Jacobs Continues to Gain Notoriety as a Key Player in the Healthcare Market
The Jacobs-managed Paula and Joseph C. “Rusty” Walter III Tower earned industry recognition from Engineering News-Record’s Texas-Louisiana Construction News and the Houston Business Journal.
Houston Methodist Hospital, U.S. News & World Report’s No. 1 Texas hospital, is extending its legacy into the future, and its new 22-story, Jacobs-managed Paula and Joseph C. “Rusty” Walter III Tower is adding industry attention and awards to the hospital’s impressive reputation.
Engineering News-Record’s Texas-Louisiana Construction News section recently named the $700 million patient tower as its 2019 Best Regional Project in the Healthcare category, Houston Business Journal also gave the projects its Landmark Award for Best Medical Facility.
Named in recognition of the Walter family’s $101 million gift to the hospital, the new landmark tower houses 366 new beds and state-of-the-art technology to better serve the community and the institution’s growing patient population. Jacobs has served as program/project managers on many of the Houston Methodist Hospital’s capital projects throughout the greater Houston metropolitan area since 2005, including the Walter Tower.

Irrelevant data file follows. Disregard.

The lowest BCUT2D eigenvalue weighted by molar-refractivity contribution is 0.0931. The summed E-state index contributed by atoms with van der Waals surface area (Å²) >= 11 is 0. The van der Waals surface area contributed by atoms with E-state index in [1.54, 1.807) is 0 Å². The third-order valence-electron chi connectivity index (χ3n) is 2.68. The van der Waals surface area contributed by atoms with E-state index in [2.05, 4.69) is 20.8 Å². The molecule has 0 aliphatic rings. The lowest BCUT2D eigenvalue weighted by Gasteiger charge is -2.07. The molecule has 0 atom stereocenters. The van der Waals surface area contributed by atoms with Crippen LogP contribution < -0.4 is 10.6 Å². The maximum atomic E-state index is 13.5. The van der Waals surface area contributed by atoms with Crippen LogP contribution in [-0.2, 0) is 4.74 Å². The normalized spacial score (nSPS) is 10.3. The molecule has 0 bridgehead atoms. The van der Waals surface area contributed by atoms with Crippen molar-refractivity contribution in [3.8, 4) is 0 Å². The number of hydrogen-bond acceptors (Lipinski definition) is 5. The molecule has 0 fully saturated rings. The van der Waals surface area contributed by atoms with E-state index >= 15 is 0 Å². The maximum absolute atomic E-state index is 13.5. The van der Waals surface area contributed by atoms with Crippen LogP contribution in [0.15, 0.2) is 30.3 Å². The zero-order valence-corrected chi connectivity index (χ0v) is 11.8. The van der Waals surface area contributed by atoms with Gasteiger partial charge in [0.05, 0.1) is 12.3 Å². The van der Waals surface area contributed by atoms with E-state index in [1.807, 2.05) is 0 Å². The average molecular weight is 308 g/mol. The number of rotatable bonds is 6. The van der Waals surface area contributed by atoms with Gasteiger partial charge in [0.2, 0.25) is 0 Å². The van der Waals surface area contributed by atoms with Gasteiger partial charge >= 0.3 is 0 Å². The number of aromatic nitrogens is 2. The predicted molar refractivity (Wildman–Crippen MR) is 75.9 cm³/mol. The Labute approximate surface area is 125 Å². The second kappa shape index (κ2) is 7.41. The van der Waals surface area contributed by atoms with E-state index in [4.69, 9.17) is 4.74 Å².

ENR Texas-Louisiana Construction News provides Texas-Louisiana-specific updates on the architecture, engineering and construction (AEC) industry. Of the 132 entries submitted for best regional projects in 2019, judges from all corners of the AEC community selected 17 Best Projects and 17 Awards of Merit across 18 categories for the 2019 Best Regional Project list.
Three finalists will be chosen for ENR Texas & Louisiana's 2019 Project of the Year – the winner will be announced at the Best Projects event in October.
Among the top 20 hospitals in the nation according to U.S. News & World Report, Houston Methodist Hospital’s Walter Tower continues its long history of leading medicine and excellent patient care. Within the hospital’s Texas Medical Center (TMC), an expansive new inpatient facility replaces patient beds in an original main building and adds highly advanced heart and neurosurgery operating rooms (ORs). The new high-tech ORs dramatically expand the hospital’s ability to provide image-guided heart and brain procedures, replacing many open surgeries with minimally invasive treatments.